And the Republicans suing the state in Evenwel v. Abbott, a redistricting case, are being "patently transparent" in their attempts to marginalize the country's non-eligible voters, Clinton said. The Texans suing the state, Sue Evenwel of Mount Pleasant and Edward Pfenninger of Montgomery County north of Houston, argue that state legislative districts should be drawn so each district has an equal number of eligible voters, rather than an equal population.

Introducing Clinton in San Antonio was the campaign’s latest endorser, U.S. Rep. Lloyd Doggett, D-Austin, who described him as “the president who served us so well, and the president who married so well.”

Doggett, a Democratic superdelegate, acknowledged after the speech that Sanders will likely have formidable support in the state’s capital, pointing to his “impressive” rally there on Saturday. But he said that electability should be on the forefront of the minds of Democratic voters when they go to the polls tomorrow.

“She has the ability to stay true to progressive principles while reaching out to some of the Republicans who really have nothing in common with Donald Trump," Doggett said.

Arturo Hernandez, with the Service Employees International Union, said the Clintons have always had strong support in his hometown of San Antonio and expects the couple's popularity will help Hillary Clinton carry the city comfortably tomorrow.

“I think she’s going to have a good turnout because people don’t want any of the clowns on the other side and she has a better chance to beat them than Bernie Sanders,” Hernandez said. “They’ve both always helped everybody around here."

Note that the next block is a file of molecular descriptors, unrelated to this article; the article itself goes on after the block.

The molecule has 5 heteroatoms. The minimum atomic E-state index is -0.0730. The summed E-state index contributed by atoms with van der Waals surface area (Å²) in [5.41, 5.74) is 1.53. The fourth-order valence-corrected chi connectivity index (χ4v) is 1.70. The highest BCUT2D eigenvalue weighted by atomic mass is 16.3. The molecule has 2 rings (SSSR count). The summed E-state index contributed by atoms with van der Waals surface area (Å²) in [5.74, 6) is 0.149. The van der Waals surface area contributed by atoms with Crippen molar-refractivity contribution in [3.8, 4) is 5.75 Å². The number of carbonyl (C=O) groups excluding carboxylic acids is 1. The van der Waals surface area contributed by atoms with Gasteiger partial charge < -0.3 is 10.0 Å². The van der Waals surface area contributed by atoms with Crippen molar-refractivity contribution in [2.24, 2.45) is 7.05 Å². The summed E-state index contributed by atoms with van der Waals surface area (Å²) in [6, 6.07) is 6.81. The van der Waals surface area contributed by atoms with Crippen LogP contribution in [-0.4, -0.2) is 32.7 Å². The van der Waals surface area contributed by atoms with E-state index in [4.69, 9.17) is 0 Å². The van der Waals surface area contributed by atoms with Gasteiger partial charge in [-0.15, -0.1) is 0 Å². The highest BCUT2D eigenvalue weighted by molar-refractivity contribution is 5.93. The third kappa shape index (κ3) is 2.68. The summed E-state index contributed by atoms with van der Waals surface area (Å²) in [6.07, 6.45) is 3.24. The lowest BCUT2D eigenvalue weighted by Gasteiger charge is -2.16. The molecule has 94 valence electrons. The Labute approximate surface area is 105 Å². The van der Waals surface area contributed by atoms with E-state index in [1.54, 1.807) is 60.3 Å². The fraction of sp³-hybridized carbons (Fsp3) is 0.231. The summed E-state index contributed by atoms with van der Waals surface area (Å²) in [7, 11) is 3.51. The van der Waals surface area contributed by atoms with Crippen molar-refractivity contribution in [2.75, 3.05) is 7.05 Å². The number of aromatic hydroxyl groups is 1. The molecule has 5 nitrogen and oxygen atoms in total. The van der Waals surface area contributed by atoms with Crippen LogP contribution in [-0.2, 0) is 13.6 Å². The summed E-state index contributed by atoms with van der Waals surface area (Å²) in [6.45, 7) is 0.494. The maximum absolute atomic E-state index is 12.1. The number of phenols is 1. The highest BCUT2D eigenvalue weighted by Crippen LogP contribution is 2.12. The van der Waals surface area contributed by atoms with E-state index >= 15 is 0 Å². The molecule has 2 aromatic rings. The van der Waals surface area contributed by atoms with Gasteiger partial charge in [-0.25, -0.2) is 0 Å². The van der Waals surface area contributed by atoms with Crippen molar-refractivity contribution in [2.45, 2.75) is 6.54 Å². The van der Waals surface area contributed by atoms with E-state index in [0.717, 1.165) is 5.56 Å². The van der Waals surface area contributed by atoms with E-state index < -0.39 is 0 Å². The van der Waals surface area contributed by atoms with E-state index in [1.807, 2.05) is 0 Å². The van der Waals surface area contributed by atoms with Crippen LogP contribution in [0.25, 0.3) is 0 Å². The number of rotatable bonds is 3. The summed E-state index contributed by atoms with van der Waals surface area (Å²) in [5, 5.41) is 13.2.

At the Houston rally, attendees echoed the electability argument.

Recent University of Houston graduate Christopher Marroquin, 25, thinks Clinton has a strong chance of winning Harris County, the state's largest county.

“People my age are still split between Hillary and Bernie, but I think people are realizing her experience and what she brings to the table should lead her to victory,” said Marroquin, 25. 

Arpita Sachdeva, who moved to Houston from India a few years ago, said Bill Clinton was a popular figure there when she was growing up. While Sachdeva said she had originally heard mixed reviews about Hillary Clinton, many of her friends have come around to support her.

“Nowadays we are a very performance-based and merit-based society, and Hillary Clinton has a very good resume,” Sachdeva said. “She knows what she’s doing. She’s been there, she’s done this, and her promises to me sound much more workable.”

Jew Don Boney, a former Mayor Pro Tem and city council member in Houston, said he is feeling “better and better” about Clinton’s chances in the city.

“She seems to have found her voice and she has a clear vision of the issues in the 2016 campaign,” Boney said. “The progressive agenda has really become crystallized, and both candidates represent a lot of the same politics, so it comes down to who can win and what builds the Democratic Party. That’s Hillary.”

Disclosure: The University of Texas at Austin is a corporate sponsor of The Texas Tribune. The University of Houston was a corporate sponsor of the Tribune in 2013. A complete list of Tribune donors and sponsors can be viewed here.